This post covers rendering simple yet good-looking clouds in Three.js. This is based on Mr doob’s cloud demo with some modifications.
To achieve the looks of the clouds in the demo we’re going to distribute several planes facing the camera with cloud texture on top in an area. To make it look more interesting, we can rotate each plane randomly. We can also use different images as well.
There are a few approaches to creating cloud planes:
- Creating several plane meshes and rendering them separately
- Creating several plane meshes and merging them into one geometry
- Use instancing
The first approach is not very performant as we need to make a draw call per cloud plane.
The second approach is what is employed in the original demo. It has the advantage of having to issue one draw call for all the clouds:
It starts by creating an empty geometry instance and a plane mesh. In the loop, it positions the clouds randomly and chooses a random scale for each instance. The resulting transformed geometry is then appended to the geometry instance. Finally, it creates a new mesh based on the filled geometry buffer.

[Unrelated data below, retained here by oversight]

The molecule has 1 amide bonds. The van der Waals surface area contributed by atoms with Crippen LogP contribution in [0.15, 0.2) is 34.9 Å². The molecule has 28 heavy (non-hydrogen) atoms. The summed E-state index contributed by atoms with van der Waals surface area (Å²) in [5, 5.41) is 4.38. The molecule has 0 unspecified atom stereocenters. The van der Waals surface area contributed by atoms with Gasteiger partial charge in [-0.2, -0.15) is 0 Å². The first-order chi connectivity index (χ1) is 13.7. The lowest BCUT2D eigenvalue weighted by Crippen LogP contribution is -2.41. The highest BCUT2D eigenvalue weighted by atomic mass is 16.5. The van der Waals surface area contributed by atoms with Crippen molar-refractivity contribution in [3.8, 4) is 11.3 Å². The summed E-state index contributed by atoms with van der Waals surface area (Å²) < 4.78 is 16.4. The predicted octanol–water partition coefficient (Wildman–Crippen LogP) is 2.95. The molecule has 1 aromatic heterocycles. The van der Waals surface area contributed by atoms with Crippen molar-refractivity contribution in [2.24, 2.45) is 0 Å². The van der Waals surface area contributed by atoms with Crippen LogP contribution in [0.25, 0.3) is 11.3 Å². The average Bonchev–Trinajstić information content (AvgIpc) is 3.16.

One problem with this approach is that you can not animate the clouds individually. For my project, I chose to go for the 3rd approach as it gives some flexibility to change individual planes in your shader while issuing one draw call.
Here is the simplified version to create instanced planes:
To create instanced planes, first, we create a plane geometry and then assign its index and attributes to an instance of InstancedBufferGeometry. To create interesting cloud patterns, I used the simplex function and utilized values from the loops for each axis that is scaled and shifted to have more control over the noise function. We add X, Y, Z, and a random scale value which is calculated the same way as the instancePositionArray. Also, there is a separate array for rotations.
Later on, in our shader material, we access these two arrays as attributes.
One thing that I needed for my project was to have the camera positioned freely in the scene, not just in front of the cloud planes as in the original demo. This is easily fixed in the vertex shader:
The original plane’s vertex is rotated by instanceAngle amount around the Z axis and then added to view the space instance position set in the previous step. The shader also calculates the scale by using the W component of the instancePosition.
The pixel shader uses depth and fog range values set in the application to blend fog color with the cloud planes.